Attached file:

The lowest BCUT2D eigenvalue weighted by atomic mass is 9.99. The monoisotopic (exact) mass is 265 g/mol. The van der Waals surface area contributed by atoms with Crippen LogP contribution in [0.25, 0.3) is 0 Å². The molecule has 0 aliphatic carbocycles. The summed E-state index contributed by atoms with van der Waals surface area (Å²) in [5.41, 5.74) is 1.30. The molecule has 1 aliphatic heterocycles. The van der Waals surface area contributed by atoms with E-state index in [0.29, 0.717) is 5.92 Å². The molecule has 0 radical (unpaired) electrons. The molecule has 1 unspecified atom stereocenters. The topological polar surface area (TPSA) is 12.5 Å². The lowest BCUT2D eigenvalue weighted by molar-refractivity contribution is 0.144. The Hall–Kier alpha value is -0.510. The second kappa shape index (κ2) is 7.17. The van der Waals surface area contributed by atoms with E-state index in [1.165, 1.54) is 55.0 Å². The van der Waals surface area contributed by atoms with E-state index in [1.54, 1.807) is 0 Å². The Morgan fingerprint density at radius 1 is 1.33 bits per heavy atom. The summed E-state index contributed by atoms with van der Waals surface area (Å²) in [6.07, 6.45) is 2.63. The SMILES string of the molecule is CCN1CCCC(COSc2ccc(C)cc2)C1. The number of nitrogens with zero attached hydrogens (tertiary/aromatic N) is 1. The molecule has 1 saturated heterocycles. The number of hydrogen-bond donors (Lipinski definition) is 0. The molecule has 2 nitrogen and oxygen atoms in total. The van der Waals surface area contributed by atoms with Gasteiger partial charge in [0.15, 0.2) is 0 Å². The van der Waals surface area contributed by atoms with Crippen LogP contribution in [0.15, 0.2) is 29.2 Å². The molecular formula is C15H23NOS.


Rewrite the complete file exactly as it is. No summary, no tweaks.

The lowest BCUT2D eigenvalue weighted by atomic mass is 9.99. The monoisotopic (exact) mass is 265 g/mol. The van der Waals surface area contributed by atoms with Crippen LogP contribution in [0.25, 0.3) is 0 Å². The molecule has 0 aliphatic carbocycles. The summed E-state index contributed by atoms with van der Waals surface area (Å²) in [5.41, 5.74) is 1.30. The molecule has 1 aliphatic heterocycles. The van der Waals surface area contributed by atoms with E-state index in [0.29, 0.717) is 5.92 Å². The molecule has 0 radical (unpaired) electrons. The molecule has 1 unspecified atom stereocenters. The topological polar surface area (TPSA) is 12.5 Å². The lowest BCUT2D eigenvalue weighted by molar-refractivity contribution is 0.144. The Hall–Kier alpha value is -0.510. The second kappa shape index (κ2) is 7.17. The van der Waals surface area contributed by atoms with E-state index in [1.165, 1.54) is 55.0 Å². The van der Waals surface area contributed by atoms with E-state index in [1.54, 1.807) is 0 Å². The Morgan fingerprint density at radius 1 is 1.33 bits per heavy atom. The summed E-state index contributed by atoms with van der Waals surface area (Å²) in [6.07, 6.45) is 2.63. The SMILES string of the molecule is CCN1CCCC(COSc2ccc(C)cc2)C1. The number of nitrogens with zero attached hydrogens (tertiary/aromatic N) is 1. The molecule has 1 saturated heterocycles. The number of hydrogen-bond donors (Lipinski definition) is 0. The molecule has 2 nitrogen and oxygen atoms in total. The van der Waals surface area contributed by atoms with Gasteiger partial charge in [0.15, 0.2) is 0 Å². The van der Waals surface area contributed by atoms with Crippen LogP contribution in [0.15, 0.2) is 29.2 Å². The molecular formula is C15H23NOS.